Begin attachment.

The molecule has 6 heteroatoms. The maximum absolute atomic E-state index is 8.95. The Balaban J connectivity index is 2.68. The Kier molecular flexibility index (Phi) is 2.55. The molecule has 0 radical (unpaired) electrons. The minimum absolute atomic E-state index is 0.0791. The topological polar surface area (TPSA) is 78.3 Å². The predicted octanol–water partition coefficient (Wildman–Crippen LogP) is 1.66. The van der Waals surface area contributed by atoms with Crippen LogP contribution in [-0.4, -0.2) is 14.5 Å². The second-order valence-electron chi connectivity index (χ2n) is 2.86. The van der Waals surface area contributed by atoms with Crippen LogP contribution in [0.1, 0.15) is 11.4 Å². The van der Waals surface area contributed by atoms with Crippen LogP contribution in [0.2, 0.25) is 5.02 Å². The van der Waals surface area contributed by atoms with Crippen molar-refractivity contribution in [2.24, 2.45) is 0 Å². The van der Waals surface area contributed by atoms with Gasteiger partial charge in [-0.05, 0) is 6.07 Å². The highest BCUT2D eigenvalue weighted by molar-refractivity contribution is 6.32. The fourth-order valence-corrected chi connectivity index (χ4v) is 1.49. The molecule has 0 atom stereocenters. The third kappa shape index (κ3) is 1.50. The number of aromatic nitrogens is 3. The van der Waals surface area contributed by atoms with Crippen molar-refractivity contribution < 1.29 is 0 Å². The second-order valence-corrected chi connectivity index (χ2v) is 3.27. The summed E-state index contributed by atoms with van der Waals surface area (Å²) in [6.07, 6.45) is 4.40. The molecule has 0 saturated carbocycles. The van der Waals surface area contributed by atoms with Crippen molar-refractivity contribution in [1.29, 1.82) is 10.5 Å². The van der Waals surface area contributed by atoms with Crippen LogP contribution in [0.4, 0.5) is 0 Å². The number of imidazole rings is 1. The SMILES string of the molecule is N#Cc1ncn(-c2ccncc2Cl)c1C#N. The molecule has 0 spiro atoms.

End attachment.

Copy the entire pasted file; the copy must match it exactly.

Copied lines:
The molecule has 6 heteroatoms. The maximum absolute atomic E-state index is 8.95. The Balaban J connectivity index is 2.68. The Kier molecular flexibility index (Phi) is 2.55. The molecule has 0 radical (unpaired) electrons. The minimum absolute atomic E-state index is 0.0791. The topological polar surface area (TPSA) is 78.3 Å². The predicted octanol–water partition coefficient (Wildman–Crippen LogP) is 1.66. The van der Waals surface area contributed by atoms with Crippen LogP contribution in [-0.4, -0.2) is 14.5 Å². The second-order valence-electron chi connectivity index (χ2n) is 2.86. The van der Waals surface area contributed by atoms with Crippen LogP contribution in [0.1, 0.15) is 11.4 Å². The van der Waals surface area contributed by atoms with Crippen LogP contribution in [0.2, 0.25) is 5.02 Å². The van der Waals surface area contributed by atoms with Crippen molar-refractivity contribution in [2.24, 2.45) is 0 Å². The van der Waals surface area contributed by atoms with Gasteiger partial charge in [-0.05, 0) is 6.07 Å². The highest BCUT2D eigenvalue weighted by molar-refractivity contribution is 6.32. The fourth-order valence-corrected chi connectivity index (χ4v) is 1.49. The molecule has 0 atom stereocenters. The third kappa shape index (κ3) is 1.50. The number of aromatic nitrogens is 3. The van der Waals surface area contributed by atoms with Crippen molar-refractivity contribution < 1.29 is 0 Å². The second-order valence-corrected chi connectivity index (χ2v) is 3.27. The summed E-state index contributed by atoms with van der Waals surface area (Å²) in [6.07, 6.45) is 4.40. The molecule has 0 saturated carbocycles. The van der Waals surface area contributed by atoms with Crippen molar-refractivity contribution in [1.29, 1.82) is 10.5 Å². The van der Waals surface area contributed by atoms with Crippen LogP contribution in [0.4, 0.5) is 0 Å². The number of imidazole rings is 1. The SMILES string of the molecule is N#Cc1ncn(-c2ccncc2Cl)c1C#N. The molecule has 0 spiro atoms.